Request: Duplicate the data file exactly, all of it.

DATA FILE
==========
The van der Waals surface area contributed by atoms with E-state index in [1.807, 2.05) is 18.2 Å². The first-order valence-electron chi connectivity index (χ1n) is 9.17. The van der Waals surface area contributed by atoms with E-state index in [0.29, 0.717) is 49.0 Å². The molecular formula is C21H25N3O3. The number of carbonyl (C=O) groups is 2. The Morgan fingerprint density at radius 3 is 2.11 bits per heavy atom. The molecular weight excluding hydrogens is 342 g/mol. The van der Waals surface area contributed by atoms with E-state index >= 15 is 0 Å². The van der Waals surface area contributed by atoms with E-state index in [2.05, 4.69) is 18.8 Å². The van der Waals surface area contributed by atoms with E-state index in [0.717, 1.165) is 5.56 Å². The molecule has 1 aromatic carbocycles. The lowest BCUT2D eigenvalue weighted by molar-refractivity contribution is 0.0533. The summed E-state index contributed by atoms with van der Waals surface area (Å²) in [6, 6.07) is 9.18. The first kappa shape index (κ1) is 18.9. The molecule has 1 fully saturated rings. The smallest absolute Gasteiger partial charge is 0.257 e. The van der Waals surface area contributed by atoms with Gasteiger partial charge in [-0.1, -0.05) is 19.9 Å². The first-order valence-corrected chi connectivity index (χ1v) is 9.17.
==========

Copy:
The van der Waals surface area contributed by atoms with E-state index in [1.807, 2.05) is 18.2 Å². The first-order valence-electron chi connectivity index (χ1n) is 9.17. The van der Waals surface area contributed by atoms with E-state index in [0.29, 0.717) is 49.0 Å². The molecular formula is C21H25N3O3. The number of carbonyl (C=O) groups is 2. The Morgan fingerprint density at radius 3 is 2.11 bits per heavy atom. The molecular weight excluding hydrogens is 342 g/mol. The van der Waals surface area contributed by atoms with E-state index >= 15 is 0 Å². The van der Waals surface area contributed by atoms with E-state index in [2.05, 4.69) is 18.8 Å². The van der Waals surface area contributed by atoms with E-state index in [0.717, 1.165) is 5.56 Å². The molecule has 1 aromatic carbocycles. The lowest BCUT2D eigenvalue weighted by molar-refractivity contribution is 0.0533. The summed E-state index contributed by atoms with van der Waals surface area (Å²) in [6, 6.07) is 9.18. The first kappa shape index (κ1) is 18.9. The molecule has 1 fully saturated rings. The smallest absolute Gasteiger partial charge is 0.257 e. The van der Waals surface area contributed by atoms with Gasteiger partial charge in [-0.1, -0.05) is 19.9 Å². The first-order valence-corrected chi connectivity index (χ1v) is 9.17.